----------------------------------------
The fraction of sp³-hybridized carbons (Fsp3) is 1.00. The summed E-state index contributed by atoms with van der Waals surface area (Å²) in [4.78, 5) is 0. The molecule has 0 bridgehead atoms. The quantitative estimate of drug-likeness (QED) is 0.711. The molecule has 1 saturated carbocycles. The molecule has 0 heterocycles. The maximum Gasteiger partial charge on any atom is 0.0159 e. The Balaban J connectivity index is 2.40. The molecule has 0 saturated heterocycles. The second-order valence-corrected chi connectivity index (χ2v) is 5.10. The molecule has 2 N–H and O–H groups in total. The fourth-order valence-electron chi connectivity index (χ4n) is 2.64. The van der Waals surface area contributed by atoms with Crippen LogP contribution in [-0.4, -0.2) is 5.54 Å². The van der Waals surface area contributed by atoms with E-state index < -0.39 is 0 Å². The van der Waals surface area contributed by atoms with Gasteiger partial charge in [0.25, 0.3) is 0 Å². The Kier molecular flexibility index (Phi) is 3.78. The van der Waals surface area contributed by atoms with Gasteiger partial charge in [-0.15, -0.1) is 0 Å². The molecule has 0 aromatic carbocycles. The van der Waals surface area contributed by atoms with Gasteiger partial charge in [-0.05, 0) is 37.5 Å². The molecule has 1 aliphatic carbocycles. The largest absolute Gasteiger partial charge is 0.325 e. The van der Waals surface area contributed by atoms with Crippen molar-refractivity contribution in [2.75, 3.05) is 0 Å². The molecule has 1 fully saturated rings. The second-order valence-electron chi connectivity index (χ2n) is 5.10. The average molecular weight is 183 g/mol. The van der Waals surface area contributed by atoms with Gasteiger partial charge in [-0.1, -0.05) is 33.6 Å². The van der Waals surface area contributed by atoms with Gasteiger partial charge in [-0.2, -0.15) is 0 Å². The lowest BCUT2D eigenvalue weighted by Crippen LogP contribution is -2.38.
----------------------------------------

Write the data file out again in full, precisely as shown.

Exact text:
The fraction of sp³-hybridized carbons (Fsp3) is 1.00. The summed E-state index contributed by atoms with van der Waals surface area (Å²) in [4.78, 5) is 0. The molecule has 0 bridgehead atoms. The quantitative estimate of drug-likeness (QED) is 0.711. The molecule has 1 saturated carbocycles. The molecule has 0 heterocycles. The maximum Gasteiger partial charge on any atom is 0.0159 e. The Balaban J connectivity index is 2.40. The molecule has 0 saturated heterocycles. The second-order valence-corrected chi connectivity index (χ2v) is 5.10. The molecule has 2 N–H and O–H groups in total. The fourth-order valence-electron chi connectivity index (χ4n) is 2.64. The van der Waals surface area contributed by atoms with Crippen LogP contribution in [-0.4, -0.2) is 5.54 Å². The van der Waals surface area contributed by atoms with E-state index < -0.39 is 0 Å². The van der Waals surface area contributed by atoms with Gasteiger partial charge in [0.25, 0.3) is 0 Å². The Kier molecular flexibility index (Phi) is 3.78. The van der Waals surface area contributed by atoms with Gasteiger partial charge in [-0.15, -0.1) is 0 Å². The molecule has 0 aromatic carbocycles. The van der Waals surface area contributed by atoms with Gasteiger partial charge in [-0.05, 0) is 37.5 Å². The molecule has 1 aliphatic carbocycles. The largest absolute Gasteiger partial charge is 0.325 e. The van der Waals surface area contributed by atoms with Crippen molar-refractivity contribution in [2.75, 3.05) is 0 Å². The molecule has 1 fully saturated rings. The second-order valence-electron chi connectivity index (χ2n) is 5.10. The average molecular weight is 183 g/mol. The van der Waals surface area contributed by atoms with Gasteiger partial charge in [-0.1, -0.05) is 33.6 Å². The van der Waals surface area contributed by atoms with Gasteiger partial charge in [-0.2, -0.15) is 0 Å². The lowest BCUT2D eigenvalue weighted by Crippen LogP contribution is -2.38.